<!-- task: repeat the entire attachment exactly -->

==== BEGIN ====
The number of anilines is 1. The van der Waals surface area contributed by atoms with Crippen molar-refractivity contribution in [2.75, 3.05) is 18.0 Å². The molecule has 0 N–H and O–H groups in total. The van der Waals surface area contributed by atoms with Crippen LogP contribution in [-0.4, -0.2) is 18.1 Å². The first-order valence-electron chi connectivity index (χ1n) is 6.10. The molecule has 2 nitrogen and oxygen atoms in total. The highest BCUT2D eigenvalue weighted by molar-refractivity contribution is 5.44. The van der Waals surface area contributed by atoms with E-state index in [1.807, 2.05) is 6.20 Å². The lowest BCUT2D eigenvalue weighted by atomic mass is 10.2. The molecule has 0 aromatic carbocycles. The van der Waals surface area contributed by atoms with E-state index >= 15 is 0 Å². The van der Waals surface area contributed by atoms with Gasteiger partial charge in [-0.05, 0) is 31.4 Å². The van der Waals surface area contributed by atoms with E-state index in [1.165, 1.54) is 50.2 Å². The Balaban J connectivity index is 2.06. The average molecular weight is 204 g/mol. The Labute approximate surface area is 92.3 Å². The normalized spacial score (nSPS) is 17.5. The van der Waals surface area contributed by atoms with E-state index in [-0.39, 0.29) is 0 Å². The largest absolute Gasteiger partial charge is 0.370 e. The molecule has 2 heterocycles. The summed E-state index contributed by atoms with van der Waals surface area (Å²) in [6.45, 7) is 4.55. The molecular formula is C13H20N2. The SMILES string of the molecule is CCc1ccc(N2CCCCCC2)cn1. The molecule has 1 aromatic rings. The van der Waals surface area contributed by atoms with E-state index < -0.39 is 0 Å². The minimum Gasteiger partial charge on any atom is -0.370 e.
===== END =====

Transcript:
The number of anilines is 1. The van der Waals surface area contributed by atoms with Crippen molar-refractivity contribution in [2.75, 3.05) is 18.0 Å². The molecule has 0 N–H and O–H groups in total. The van der Waals surface area contributed by atoms with Crippen LogP contribution in [-0.4, -0.2) is 18.1 Å². The first-order valence-electron chi connectivity index (χ1n) is 6.10. The molecule has 2 nitrogen and oxygen atoms in total. The highest BCUT2D eigenvalue weighted by molar-refractivity contribution is 5.44. The van der Waals surface area contributed by atoms with E-state index in [1.807, 2.05) is 6.20 Å². The lowest BCUT2D eigenvalue weighted by atomic mass is 10.2. The molecule has 0 aromatic carbocycles. The van der Waals surface area contributed by atoms with E-state index >= 15 is 0 Å². The van der Waals surface area contributed by atoms with Gasteiger partial charge in [-0.05, 0) is 31.4 Å². The van der Waals surface area contributed by atoms with E-state index in [1.165, 1.54) is 50.2 Å². The Balaban J connectivity index is 2.06. The average molecular weight is 204 g/mol. The Labute approximate surface area is 92.3 Å². The normalized spacial score (nSPS) is 17.5. The van der Waals surface area contributed by atoms with E-state index in [-0.39, 0.29) is 0 Å². The largest absolute Gasteiger partial charge is 0.370 e. The molecule has 2 heterocycles. The summed E-state index contributed by atoms with van der Waals surface area (Å²) in [6.45, 7) is 4.55. The molecular formula is C13H20N2. The SMILES string of the molecule is CCc1ccc(N2CCCCCC2)cn1. The molecule has 1 aromatic rings. The van der Waals surface area contributed by atoms with E-state index < -0.39 is 0 Å². The minimum Gasteiger partial charge on any atom is -0.370 e.